The Strategist

Oil price may return to $ 100 per barrel - BofA Merrill Lynch

05/11/2018 - 09:38

In 2019, the price of oil could rise to $ 100 per barrel, said analysts of BofA Merrill Lynch.

Experts linked the price increase with reduction in world oil reserves and risk of a breakdown of supplies from Venezuela and Iran. These factors will definitely lead to a price increase of up to $ 90 per barrel, the experts are convinced. If OPEC decides to extend OPEC plus agreement and sanctions on Tehran enter into force, Brent oil will be subject to a mark of $ 100.

This is the first assumption of the return of high oil prices that sounded on Wall Street. Another major player, Goldman Sachs Group Inc., expects prices to rise in 2019 to 82.5 dollars per barrel.

The previous "bullish" forecast of Merrill Lynch, released in November 2017, seemed overly optimistic, too. Now, however, it is coming true: then the company predicted a price increase of $ 75 per barrel of Brent.

Worsening of the situation around the nuclear program can aggravate the situation on the oil market. It is a big question whether Iran will restrain production in these conditions.

On Tuesday, Bloomberg warned that if the US sanctions are renewed – and Trump unequivocally made it clear that he will do it by May 12 - the volume of Iranian oil exports, which now reaches 2 million bpd, will be reduced by 500,000 bpd.

If sanctions are introduced, banks, insurance companies, oil refineries, shipping companies and ports involved in the export of Iranian oil will be excluded from the world banking system. Then, they will have no choice but to stop operations with Iran. Currently, more than half of Iranian oil is coming to India and the PRC, with which the US has recently exacerbated economic relations. And another quarter is designated for in the EU.

Iran itself, meanwhile, is planning to begin deliveries of its own West Karoun oil in May-June, Reuters reports citing sources. A new export terminal in the south-west of the country will allow the delivery of West Karoun directly.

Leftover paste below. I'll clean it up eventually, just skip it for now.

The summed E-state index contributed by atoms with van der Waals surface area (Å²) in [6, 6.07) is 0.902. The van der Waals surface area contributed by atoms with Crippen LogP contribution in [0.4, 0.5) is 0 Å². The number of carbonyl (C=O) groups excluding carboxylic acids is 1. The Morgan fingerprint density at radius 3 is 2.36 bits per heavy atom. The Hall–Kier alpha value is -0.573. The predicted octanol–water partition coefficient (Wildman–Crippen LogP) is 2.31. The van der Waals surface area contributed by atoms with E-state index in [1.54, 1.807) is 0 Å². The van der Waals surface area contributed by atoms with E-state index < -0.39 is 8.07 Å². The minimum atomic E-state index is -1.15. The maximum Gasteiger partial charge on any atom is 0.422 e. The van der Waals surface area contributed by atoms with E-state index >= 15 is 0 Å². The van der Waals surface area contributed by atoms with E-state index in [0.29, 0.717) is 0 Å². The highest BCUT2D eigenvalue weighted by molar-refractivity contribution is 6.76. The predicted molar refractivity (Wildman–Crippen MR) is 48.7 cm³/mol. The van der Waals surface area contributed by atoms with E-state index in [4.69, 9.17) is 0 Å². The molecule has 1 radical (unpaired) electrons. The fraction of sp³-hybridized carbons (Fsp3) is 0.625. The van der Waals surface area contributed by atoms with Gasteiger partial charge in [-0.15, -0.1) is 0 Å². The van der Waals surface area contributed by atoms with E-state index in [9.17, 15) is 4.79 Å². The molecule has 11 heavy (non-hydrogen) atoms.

Among the factors of rising oil prices besides Iran, traders call instability in Libya, the war in Yemen, the crisis in Venezuela, etc. In addition, there is no understanding of future of the OPEC + deal.

The agreement’s participants have different opinions about this issue: although the parties have formally reached a consensus on maintaining the restriction (total volume for all 27 countries that joined the transaction is 1.8 million bpd) until the end of 2018, some are suggesting a smooth withdrawal from the contract.

The rise in prices could spur the OPEC + countries to default on the agreement terms. It must be remembered that the budgets of these countries are highly dependent on oil revenues and the member countries can take advantage of the moment and obtain short-term profit

In this case, failure to comply with the agreement’s terms will put downward pressure on the market. So, it is unlikely that in the near future the terms of the deal will be revised towards easing the restrictions.

Meanwhile, in March 2018, the overall level of execution of the transaction reached a record 149% versus 138% in February 2018. In general, this indicator was 113% since the beginning of the year.

From the fundamental point of view, the restoration of the balance of supply and demand in the market is slow, due to the fact that non-OPEC countries are increasing production. Now, only reduction in production in Venezuela contributes to the fact that the imbalance in the market continues to decline, although less than by 1 million bpd.

In the first quarter, OECD oil inventories declined by 90 million barrels and now exceed the average for 5 years by only 12 million barrels. And on May 8, Saudi Energy Minister Khaled al-Faleh said that reducing stocks to five-year average levels is no longer the goal of OPEC +. New ministers of the OPEC + countries will discuss the new benchmarks for the deal in Vienna on June 22-23.